Some of that had to do with the return of Ahmad Bradshaw, who missed four straight games in mid-season with a foot injury, but most of it had to do with a rushing attack that suddenly pushed back opponents and that, along with a relentless pass rush, helped deliver the Giants their second Lombardi Trophy in four years.

With Jacobs gone and Bradshaw returning from foot surgery, the Giants need help at a critical position -- which is why they spent their first-round draft pick on a running back who last season set a school record with 1,709 yards rushing, scored nine times and caught 21 passes.

If there's a knock on the guy, it's that he fumbles too often -- but that's an issue coaches can handle. They did it with Tiki Barber. They did it with Bradshaw. And I have no doubt they'll do it with David Wilson.

He'll also have to work on his pass protection, but that's part of the process for almost any rookie. As one scout told me, "I don't know one running back who blocks out of a two-point stance. They just push and shove," which is another way of saying it's an occupational hazard for first-year backs.

It's an acquired skill, and Wilson will have to acquire it.

"It's not like weird or scary," Wilson said of jumping to the NFL champions. "It's more like a good thing, and [a feeling of] let me be on this team because they're successful, and I want to be successful. They're guys just like me. They work hard at what they're doing, and they want to be the best at what they're doing. Guys can get drafted where ever, but it's about what you do when you get here -- not how you got here."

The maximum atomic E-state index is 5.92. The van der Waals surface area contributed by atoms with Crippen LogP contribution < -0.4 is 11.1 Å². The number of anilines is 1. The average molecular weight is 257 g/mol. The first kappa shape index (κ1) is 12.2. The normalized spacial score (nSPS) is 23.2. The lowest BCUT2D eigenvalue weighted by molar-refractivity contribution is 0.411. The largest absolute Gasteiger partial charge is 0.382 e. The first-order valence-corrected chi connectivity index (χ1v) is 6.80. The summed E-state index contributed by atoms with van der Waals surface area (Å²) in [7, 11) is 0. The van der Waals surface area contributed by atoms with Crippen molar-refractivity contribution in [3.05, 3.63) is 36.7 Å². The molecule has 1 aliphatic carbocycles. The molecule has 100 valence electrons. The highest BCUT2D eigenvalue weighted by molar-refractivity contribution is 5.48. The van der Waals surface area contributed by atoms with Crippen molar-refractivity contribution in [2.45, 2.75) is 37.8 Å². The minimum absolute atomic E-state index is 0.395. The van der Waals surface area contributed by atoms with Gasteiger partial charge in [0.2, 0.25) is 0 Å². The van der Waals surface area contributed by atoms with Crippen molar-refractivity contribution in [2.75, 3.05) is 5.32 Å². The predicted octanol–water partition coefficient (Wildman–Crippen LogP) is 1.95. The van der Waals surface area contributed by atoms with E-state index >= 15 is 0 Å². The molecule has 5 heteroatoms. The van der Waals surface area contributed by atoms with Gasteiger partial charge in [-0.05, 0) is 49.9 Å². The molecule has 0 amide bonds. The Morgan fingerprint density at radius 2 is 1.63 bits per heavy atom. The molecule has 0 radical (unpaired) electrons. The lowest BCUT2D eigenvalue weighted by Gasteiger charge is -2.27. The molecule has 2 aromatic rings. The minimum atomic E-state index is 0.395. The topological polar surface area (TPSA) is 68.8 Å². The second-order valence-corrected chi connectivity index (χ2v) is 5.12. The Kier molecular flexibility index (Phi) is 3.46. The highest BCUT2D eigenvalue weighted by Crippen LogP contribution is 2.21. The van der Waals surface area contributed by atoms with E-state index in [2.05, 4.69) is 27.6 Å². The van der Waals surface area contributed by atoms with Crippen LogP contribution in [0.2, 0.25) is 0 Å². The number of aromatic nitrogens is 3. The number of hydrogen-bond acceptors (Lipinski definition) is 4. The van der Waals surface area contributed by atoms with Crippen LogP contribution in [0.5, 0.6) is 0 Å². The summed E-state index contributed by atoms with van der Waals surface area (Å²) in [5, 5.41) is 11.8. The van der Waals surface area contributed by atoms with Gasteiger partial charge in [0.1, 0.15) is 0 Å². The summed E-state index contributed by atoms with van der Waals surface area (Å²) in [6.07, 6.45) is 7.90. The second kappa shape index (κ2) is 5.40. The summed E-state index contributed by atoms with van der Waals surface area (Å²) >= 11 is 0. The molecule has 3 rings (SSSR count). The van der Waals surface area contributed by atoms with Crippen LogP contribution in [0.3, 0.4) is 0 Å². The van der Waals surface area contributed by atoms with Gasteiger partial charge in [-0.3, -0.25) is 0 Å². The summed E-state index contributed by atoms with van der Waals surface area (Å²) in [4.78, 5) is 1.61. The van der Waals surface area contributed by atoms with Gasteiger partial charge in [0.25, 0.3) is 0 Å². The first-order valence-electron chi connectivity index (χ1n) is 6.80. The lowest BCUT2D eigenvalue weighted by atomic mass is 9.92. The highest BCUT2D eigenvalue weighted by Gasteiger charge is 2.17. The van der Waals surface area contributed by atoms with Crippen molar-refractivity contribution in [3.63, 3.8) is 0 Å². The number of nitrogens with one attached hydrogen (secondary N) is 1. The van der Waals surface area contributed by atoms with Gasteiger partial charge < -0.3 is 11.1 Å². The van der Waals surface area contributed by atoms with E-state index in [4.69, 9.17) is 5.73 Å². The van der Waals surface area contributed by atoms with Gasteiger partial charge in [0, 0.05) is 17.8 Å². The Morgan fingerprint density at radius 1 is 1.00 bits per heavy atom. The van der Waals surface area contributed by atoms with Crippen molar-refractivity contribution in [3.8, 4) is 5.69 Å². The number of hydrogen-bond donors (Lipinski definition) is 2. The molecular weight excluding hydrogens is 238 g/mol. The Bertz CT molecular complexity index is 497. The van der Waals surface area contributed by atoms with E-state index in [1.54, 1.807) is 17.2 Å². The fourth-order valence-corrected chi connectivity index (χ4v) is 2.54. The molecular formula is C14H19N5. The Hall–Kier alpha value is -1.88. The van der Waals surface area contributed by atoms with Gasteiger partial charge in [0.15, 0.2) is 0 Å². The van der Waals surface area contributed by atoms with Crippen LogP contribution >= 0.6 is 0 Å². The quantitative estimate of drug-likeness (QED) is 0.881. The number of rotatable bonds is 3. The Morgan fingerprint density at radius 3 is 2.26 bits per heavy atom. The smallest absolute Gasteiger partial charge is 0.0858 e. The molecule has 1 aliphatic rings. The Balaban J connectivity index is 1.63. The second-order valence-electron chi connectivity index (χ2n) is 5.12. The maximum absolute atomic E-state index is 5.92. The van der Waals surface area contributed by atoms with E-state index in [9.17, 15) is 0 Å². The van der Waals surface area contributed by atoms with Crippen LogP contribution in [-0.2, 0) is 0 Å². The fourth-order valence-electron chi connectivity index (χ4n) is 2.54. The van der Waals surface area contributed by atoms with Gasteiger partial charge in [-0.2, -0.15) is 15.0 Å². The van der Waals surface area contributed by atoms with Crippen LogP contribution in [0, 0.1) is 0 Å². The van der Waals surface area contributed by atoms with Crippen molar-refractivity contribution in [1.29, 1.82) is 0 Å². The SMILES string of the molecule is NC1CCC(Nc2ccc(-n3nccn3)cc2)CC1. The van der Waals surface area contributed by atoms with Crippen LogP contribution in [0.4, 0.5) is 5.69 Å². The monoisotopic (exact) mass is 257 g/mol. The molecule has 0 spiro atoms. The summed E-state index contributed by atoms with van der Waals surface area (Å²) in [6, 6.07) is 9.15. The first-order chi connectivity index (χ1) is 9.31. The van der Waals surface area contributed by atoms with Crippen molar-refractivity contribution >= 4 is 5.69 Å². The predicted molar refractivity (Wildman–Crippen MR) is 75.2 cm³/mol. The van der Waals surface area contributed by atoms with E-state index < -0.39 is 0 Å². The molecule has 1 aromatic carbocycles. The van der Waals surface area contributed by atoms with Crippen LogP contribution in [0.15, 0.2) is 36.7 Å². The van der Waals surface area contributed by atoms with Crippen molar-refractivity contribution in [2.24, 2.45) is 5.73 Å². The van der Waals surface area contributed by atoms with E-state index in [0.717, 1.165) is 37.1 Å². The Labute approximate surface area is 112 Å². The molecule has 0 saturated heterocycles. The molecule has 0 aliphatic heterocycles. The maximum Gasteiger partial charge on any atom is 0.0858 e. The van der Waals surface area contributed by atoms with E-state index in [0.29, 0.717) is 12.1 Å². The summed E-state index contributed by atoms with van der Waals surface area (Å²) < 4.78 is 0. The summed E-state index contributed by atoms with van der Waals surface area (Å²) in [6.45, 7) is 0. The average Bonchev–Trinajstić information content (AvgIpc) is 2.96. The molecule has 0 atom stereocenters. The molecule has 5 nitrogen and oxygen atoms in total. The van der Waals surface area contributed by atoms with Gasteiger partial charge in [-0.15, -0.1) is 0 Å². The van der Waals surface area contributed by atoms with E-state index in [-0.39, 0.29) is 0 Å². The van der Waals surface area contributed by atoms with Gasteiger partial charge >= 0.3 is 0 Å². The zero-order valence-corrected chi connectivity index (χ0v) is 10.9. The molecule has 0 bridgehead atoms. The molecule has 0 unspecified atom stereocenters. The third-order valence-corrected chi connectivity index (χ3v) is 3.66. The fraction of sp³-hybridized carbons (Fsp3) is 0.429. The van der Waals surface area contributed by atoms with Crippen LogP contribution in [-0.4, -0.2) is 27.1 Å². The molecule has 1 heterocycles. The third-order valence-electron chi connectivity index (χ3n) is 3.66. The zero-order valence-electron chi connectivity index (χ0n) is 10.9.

I know one thing Wilson can do, which is a lot of back flips without stopping. I watched one YouTube video where he did 13 in succession. Then I saw another where he did 21. Wilson said he's been doing them since the age of 3 when he started in his backyard, and I know what you're thinking: So what? So the last rookie around here who did 13 back flips was defensive end Jason Pierre-Paul, and I'd say he worked out OK.

"The 13 he did was with his hands," said Wilson, laughing. "The 13 I did was with no hands. He plays D-end, so you get the credit. That's why I had to make sure I did 21 and not 13 or 14."

David Wilson will get a lot of credit if he can help restore the Giants' running game. One guy can't carry this attack, and I'm not talking about Bradshaw. I'm talking about Eli Manning, who tried last season and floundered until the running game perked up. Now the Giants have Wilson, Bradshaw, D. J. Ware and Da'Rel Scott, who demonstrated big-play ability in the preseason last year but seemed to get buried once the games counted.

"I'd like to pick up where I left off, but that rarely happens," said Wilson. "When you look at rookies they always have that transition period. I just want to be on the field, go out there and compete and contribute to the team in some way."

Trust me, he'll get that chance. The Giants need something, anything, to revive their running game, and David Wilson could be the solution.